Forty human primary NSCLC tumors were acquired directly from the operating room, dissociated and sorted based on CD45+EPCAM (pan-immune), CD31+CD45EPCAM (endothelial cells), EPCAM+CD45CD31 (malignant cells), and CD10+EPCAMCD45CD31 (fibroblasts), via our previously published flow cytometry strategy (Fig. 1a) [20]. We performed RNA-seq profiling on 185 samples from 36 tumors for which good-quality RNA could be obtained (Additional file 1: Table S1), including unsorted bulk RNA from the majority of cases, along with six reference samples distributed between experimental batches (Stratagene Universal Reference Human RNA). This yielded an average of 48.6 × 106 fragments per sample (range 3.8–85.4 × 106), with mean effective mapping rate of 87.2% (range 26.6–97.1%). Out of a total of 28,034 expressed protein-coding genes across all cell types, 5790 (21%) were expressed in all four and 9918 (35%) were expressed in only one (Additional file 14: Figure S1), indicating that a large fraction of genes are expressed in specific TMI subpopulations. All patients were treatment-naïve, and clinical characteristics of the cohort are shown in Additional file 2: Table S2. Sample SNP profiles were compared to verify identities (Additional file 14: Figure S2) [21]. After data normalization and summarization of expression at the gene level, we performed batch correction to remove differences between flow cells and observed that this generally improved concordance between transcriptomes from replicates (n = 11; Additional file 14: Figure S3). Multidimensional scaling (MDS) analysis of the 1000 most variable genes across sorted populations showed separation of the malignant, fibroblast, immune, and endothelial cells (Fig. 1b). There was no separation between individual populations isolated from adenocarcinoma versus squamous cell carcinoma by MDS. We next performed unsupervised hierarchical clustering analysis on the same 1000 genes and again observed clear separation of profiles from the different sorted cell types (Fig. 1c). With one exception (T29 CD31+), replicates were immediately adjacent to each other in the sample-wise dendrogram.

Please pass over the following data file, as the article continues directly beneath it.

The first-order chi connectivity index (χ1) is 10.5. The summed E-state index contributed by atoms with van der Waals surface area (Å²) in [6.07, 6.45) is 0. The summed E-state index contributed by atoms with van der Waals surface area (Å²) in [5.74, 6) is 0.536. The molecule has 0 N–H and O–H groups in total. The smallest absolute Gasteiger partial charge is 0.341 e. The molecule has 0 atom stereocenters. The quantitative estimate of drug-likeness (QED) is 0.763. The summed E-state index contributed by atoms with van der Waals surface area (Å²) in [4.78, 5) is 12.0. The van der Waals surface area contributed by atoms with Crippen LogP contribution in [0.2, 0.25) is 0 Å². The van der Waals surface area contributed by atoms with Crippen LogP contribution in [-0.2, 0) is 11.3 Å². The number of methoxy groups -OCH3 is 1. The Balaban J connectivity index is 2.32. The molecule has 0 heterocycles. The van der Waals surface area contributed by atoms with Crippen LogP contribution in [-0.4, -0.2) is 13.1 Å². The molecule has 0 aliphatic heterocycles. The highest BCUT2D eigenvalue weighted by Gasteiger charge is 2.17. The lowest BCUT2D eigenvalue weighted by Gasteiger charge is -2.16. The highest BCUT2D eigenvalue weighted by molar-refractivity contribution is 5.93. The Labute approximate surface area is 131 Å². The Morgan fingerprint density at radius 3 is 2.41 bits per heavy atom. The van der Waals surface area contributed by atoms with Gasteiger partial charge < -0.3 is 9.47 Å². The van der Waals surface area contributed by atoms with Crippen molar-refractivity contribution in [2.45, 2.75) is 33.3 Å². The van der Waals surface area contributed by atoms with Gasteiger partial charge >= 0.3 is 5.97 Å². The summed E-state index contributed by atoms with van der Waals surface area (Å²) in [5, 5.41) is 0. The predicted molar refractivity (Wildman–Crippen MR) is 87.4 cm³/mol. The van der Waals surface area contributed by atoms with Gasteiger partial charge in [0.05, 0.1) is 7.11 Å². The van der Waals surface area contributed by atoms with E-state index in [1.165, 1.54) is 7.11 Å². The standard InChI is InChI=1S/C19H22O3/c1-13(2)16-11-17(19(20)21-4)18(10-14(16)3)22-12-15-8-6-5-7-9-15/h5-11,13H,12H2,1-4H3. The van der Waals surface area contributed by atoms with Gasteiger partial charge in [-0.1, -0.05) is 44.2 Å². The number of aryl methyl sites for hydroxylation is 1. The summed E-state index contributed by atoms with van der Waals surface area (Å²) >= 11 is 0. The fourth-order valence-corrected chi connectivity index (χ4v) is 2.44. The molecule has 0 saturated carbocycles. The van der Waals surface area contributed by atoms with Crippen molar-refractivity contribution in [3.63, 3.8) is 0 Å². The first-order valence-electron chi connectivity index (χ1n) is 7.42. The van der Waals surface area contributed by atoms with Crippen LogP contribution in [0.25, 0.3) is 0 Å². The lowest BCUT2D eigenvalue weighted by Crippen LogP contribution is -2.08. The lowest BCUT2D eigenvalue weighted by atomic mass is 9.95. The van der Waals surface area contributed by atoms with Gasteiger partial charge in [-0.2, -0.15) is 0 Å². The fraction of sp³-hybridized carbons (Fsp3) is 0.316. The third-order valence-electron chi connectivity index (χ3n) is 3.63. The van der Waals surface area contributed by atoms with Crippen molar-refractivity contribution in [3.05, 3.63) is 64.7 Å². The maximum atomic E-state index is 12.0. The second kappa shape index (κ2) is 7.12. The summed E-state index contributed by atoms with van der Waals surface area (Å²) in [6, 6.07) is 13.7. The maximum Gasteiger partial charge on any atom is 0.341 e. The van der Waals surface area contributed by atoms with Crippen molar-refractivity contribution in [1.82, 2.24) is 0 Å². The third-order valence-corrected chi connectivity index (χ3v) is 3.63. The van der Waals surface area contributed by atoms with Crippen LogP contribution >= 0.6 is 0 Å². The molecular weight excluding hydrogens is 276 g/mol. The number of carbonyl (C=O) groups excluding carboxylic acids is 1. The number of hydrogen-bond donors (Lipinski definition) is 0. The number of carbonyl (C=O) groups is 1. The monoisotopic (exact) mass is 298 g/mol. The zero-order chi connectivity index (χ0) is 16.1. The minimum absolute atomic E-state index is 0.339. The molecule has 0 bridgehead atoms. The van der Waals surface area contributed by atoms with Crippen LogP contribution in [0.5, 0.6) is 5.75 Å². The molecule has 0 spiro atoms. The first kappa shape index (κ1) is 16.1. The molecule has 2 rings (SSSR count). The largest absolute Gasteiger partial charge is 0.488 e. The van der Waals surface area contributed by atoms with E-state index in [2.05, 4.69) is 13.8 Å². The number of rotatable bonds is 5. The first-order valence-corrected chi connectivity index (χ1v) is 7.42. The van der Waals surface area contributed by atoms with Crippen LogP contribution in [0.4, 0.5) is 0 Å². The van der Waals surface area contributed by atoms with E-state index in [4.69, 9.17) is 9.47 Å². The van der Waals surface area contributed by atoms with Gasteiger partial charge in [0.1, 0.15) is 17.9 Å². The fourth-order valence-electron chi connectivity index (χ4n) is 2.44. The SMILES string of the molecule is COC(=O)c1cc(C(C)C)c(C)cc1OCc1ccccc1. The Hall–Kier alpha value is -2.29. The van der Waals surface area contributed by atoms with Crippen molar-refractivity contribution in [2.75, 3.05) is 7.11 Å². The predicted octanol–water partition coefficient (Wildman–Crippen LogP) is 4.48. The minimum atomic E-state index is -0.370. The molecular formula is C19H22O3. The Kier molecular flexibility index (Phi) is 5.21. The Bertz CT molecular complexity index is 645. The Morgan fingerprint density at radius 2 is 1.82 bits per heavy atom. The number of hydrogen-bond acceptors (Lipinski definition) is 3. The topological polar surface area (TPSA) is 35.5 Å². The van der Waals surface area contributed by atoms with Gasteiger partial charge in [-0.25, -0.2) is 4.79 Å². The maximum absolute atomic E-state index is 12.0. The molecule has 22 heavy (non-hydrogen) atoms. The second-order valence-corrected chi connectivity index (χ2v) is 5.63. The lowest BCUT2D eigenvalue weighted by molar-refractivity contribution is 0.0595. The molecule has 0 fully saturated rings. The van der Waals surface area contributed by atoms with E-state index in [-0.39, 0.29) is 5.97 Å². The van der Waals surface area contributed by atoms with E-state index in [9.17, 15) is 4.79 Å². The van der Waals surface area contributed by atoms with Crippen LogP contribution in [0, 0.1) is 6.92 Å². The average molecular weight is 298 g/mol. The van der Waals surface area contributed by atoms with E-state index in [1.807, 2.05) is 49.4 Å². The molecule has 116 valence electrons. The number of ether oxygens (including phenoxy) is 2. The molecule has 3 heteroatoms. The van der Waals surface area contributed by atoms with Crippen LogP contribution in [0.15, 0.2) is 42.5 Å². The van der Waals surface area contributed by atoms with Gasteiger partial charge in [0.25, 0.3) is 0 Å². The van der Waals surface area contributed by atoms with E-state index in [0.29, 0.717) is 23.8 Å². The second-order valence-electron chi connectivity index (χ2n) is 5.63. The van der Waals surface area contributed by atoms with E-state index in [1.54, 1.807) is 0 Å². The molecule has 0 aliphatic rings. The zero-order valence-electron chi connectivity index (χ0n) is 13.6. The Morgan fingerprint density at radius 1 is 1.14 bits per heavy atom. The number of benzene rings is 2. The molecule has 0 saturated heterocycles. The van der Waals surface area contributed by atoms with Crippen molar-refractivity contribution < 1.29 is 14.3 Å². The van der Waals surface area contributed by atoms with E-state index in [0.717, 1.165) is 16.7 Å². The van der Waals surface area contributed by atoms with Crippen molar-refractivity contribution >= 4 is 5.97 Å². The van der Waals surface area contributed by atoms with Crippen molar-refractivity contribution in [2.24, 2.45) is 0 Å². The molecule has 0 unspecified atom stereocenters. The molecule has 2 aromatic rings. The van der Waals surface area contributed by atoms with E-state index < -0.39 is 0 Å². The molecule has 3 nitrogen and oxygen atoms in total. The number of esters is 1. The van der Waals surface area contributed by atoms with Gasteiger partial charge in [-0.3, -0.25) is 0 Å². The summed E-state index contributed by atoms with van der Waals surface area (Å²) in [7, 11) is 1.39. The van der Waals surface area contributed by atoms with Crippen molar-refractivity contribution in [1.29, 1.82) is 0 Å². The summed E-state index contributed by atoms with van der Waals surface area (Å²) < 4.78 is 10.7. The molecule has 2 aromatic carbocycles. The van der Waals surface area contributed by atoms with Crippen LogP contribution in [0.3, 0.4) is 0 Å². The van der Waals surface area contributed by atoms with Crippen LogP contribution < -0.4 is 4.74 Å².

Fig. 1